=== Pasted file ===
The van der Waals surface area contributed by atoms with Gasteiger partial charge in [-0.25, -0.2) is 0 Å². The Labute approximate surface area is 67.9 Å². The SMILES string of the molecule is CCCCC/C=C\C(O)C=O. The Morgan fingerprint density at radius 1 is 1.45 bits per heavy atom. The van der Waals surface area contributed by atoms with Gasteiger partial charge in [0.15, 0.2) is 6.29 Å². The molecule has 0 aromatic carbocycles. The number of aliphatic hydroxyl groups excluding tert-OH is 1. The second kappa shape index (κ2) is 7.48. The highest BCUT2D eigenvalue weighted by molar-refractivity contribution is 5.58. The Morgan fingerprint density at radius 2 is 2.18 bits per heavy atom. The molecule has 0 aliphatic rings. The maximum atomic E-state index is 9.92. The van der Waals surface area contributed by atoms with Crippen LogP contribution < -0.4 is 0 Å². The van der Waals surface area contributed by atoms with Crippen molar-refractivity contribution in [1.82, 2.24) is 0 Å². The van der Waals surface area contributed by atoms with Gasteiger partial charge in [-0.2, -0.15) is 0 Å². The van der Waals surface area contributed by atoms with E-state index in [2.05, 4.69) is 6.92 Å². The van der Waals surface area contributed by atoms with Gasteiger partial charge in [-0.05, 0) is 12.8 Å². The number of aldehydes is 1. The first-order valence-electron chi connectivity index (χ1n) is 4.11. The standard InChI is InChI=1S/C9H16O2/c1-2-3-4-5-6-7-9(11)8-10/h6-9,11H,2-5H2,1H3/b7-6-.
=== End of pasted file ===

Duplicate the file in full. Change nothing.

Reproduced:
The van der Waals surface area contributed by atoms with Gasteiger partial charge in [-0.25, -0.2) is 0 Å². The Labute approximate surface area is 67.9 Å². The SMILES string of the molecule is CCCCC/C=C\C(O)C=O. The Morgan fingerprint density at radius 1 is 1.45 bits per heavy atom. The van der Waals surface area contributed by atoms with Gasteiger partial charge in [0.15, 0.2) is 6.29 Å². The molecule has 0 aromatic carbocycles. The number of aliphatic hydroxyl groups excluding tert-OH is 1. The second kappa shape index (κ2) is 7.48. The highest BCUT2D eigenvalue weighted by molar-refractivity contribution is 5.58. The Morgan fingerprint density at radius 2 is 2.18 bits per heavy atom. The molecule has 0 aliphatic rings. The maximum atomic E-state index is 9.92. The van der Waals surface area contributed by atoms with Crippen LogP contribution < -0.4 is 0 Å². The van der Waals surface area contributed by atoms with Crippen molar-refractivity contribution in [1.82, 2.24) is 0 Å². The van der Waals surface area contributed by atoms with Gasteiger partial charge in [-0.2, -0.15) is 0 Å². The van der Waals surface area contributed by atoms with E-state index in [2.05, 4.69) is 6.92 Å². The van der Waals surface area contributed by atoms with Gasteiger partial charge in [-0.05, 0) is 12.8 Å². The number of aldehydes is 1. The first-order valence-electron chi connectivity index (χ1n) is 4.11. The standard InChI is InChI=1S/C9H16O2/c1-2-3-4-5-6-7-9(11)8-10/h6-9,11H,2-5H2,1H3/b7-6-.